Here’s a ranking of all 55 quarterbacks taken in the first round of the NFL draft since the start of the BCS era. The criteria include both on-field performance and draft status. At the bottom of the list–the busts–draft status matters more because none of those players panned out or had great seasons. The bigger busts are the ones that required more investment and had more expectation. Toward the top of the list, performance mattered way more than what part of the first round a player was picked.
55. Ryan Leaf (No. 2, Chargers, 1998) — Known almost as well as a pain killer addict as the San Diego Chargers former quarterback, Leaf’s career was over in three seasons.
54. JaMarcus Russell (No. 1, Raiders, 2007) — Russell managed to stick around for 31 games instead of Leaf’s 25. Also, Russell admitted he was addicted to codeine, a painkiller. That’s a sad parallel with Leaf.
53. Akili Smith (No. 3, Bengals, 1999) — This guy was truly horrific. He had six touchdowns (5 passing, 1 rushing) in 22 games.
52. Tim Couch (No. 1, Browns, 1999) — He’s the guy atop the infamous and viral jersey, which listed the Browns’ failed quarterbacks. Fittingly, he’s the headliner. He’s probably the worst pick in the history of Cleveland’s sad franchise.
51. Brady Quinn (No. 22, Cleveland, 2007) — Also on that infamous jersey. Also a terrible pick.
50. Matt Leinart (No. 10, Cardinals, 2006) — Even more so than his USC teammate Reggie Bush, Leinart was a much better college player than he was a pro.
49. Johnny Manziel (No. 22, Browns, 2014) — Yes, another Browns quarterback. At least, they don’t have the worst quarterback on this list.
48. Paxton Lynch (No. 26, Broncos, 2016) — He’s not out of the league — yet. But the Broncos may draft a quarterback at No. 5 overall. They also signed Case Keenum. They have zero respect for Lynch, who has four unimpressive starts to his name.
47. EJ Manuel (No. 16, Bills 2013) — At the time, this pick made little sense. It still doesn’t.
46. Christian Ponder (No. 12, Vikings, 2011) — In his final years in the league, he went three seasons with three different teams without recording a single statistic. Not great.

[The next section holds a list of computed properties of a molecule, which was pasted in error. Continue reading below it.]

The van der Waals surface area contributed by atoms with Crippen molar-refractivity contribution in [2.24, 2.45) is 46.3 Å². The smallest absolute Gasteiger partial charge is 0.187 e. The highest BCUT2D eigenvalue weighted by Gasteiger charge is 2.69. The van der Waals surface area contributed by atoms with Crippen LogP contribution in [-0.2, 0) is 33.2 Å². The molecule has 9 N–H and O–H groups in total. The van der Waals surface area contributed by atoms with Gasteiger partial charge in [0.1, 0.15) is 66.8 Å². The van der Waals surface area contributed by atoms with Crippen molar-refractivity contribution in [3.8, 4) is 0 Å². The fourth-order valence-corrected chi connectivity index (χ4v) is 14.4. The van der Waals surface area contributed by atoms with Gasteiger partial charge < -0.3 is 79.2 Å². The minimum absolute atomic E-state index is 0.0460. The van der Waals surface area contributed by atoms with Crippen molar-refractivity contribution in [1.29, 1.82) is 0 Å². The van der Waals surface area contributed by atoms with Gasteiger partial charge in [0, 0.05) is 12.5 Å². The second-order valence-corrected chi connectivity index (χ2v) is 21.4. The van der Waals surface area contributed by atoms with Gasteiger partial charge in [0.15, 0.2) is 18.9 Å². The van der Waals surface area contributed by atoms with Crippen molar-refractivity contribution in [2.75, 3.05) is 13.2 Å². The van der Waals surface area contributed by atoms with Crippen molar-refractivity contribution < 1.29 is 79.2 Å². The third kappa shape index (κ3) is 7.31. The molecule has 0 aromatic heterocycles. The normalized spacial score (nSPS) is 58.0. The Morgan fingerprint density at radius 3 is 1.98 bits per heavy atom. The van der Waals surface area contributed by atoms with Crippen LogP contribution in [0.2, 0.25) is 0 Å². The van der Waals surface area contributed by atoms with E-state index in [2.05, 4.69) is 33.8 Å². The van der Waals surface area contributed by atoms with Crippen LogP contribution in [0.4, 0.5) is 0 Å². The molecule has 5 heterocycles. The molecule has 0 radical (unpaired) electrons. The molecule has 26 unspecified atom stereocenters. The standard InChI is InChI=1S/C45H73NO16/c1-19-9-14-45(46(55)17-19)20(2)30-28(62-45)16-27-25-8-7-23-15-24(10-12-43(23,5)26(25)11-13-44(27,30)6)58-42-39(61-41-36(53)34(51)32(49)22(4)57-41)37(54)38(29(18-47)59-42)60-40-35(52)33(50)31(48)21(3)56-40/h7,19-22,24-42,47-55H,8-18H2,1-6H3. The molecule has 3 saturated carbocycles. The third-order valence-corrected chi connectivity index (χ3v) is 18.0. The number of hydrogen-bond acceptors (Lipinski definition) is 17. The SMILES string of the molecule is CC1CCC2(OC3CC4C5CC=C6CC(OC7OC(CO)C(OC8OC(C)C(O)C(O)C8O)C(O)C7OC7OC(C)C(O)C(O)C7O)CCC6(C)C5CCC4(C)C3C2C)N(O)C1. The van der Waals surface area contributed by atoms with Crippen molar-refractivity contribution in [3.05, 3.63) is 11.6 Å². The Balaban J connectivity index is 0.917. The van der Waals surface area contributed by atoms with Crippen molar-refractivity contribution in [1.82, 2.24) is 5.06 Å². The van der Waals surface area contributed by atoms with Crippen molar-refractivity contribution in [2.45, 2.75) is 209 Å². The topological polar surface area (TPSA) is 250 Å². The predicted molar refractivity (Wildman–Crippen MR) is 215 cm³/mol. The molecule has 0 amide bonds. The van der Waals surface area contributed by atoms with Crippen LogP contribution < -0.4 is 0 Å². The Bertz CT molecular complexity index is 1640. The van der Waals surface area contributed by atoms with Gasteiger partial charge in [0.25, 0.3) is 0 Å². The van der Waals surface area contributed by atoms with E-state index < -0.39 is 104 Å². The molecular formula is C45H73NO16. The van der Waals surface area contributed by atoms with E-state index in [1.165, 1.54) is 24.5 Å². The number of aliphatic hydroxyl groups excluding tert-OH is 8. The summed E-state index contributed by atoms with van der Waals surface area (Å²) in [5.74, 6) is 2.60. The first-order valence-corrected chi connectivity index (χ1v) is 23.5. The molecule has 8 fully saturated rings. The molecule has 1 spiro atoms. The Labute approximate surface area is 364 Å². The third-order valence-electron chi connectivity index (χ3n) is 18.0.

45. Cade McNown (No. 12, Bears, 1999) — Who? The quarterback busts of the late 1990s didn’t even have the luxury of inflated passing statistics like the busts which have come later. McNown averaged 170.6 passing yards per start.
44. Joey Harrington (No. 3, Lions, 2002) — It’s too bad Twitter didn’t exist when Harrington entered the league, because folks with egg avatars would’ve gone to town.
43. David Carr (No. 1, Texans, 2002) — He was always a bad pro quarterback. But somehow, he played in the NFL until he was 33.
42. Jake Locker (No. 8, Titans, 2011) — He retired at a time when he looked like a career backup.
41. Blaine Gabbert (No. 10, Jaguars, 2011) — He had two games in 2017 when he threw more touchdowns than interceptions. It was truly shocking.
40. Kyle Boller (No. 18, Ravens, 2003) — He and his rocket arm started 55 Ravens’ games, the second-most in franchise history. What a waste.
39. Tim Tebow (No. 25, Broncos, 2010) — He’ll always have this throw.
38. Byron Leftwich (No. 7, Jaguars, 2003) — His touchdown-to-interception radio is pretty good (58:42). But he averaged fewer than one passing touchdown per game. 60 games, 58 passing touchdowns.
37. Rex Grossman (No. 22, Bears, 2003) — He’s the worst first-rounder quarterback to make it to the Super Bowl. Gross, man.
36. Patrick Ramsey (No. 32, Redskins, 2002) — Carr, Harrington and Ramsey? The 2002 class stunk.
35. Brandon Weeden (No. 22, Browns, 2012) — He’s a shockingly bad quarterback, who has somehow survived six seemingly long years in the NFL (and counting).
34. J.P. Losman (No. 22, Bills, 2004) — He always felt a little hapless in the pocket — and that’s not what you want in quarterback.
33. Robert Griffin III (No. 2, Redskins, 2012) — The breakable man’s incredible rookie season only gets him so far.
32. Josh Freeman (No. 17, Buccaneers, 2009) — I’m a firm believer Freeman didn’t get the chances he was due in the NFL. He’s strikes me as player who was in the wrong place at the wrong time.
31. Teddy Bridgewater (No. 32, Vikings, 2014) — A surprisingly average quarterback, who may never get the chance to prove himself after his devastating knee injury.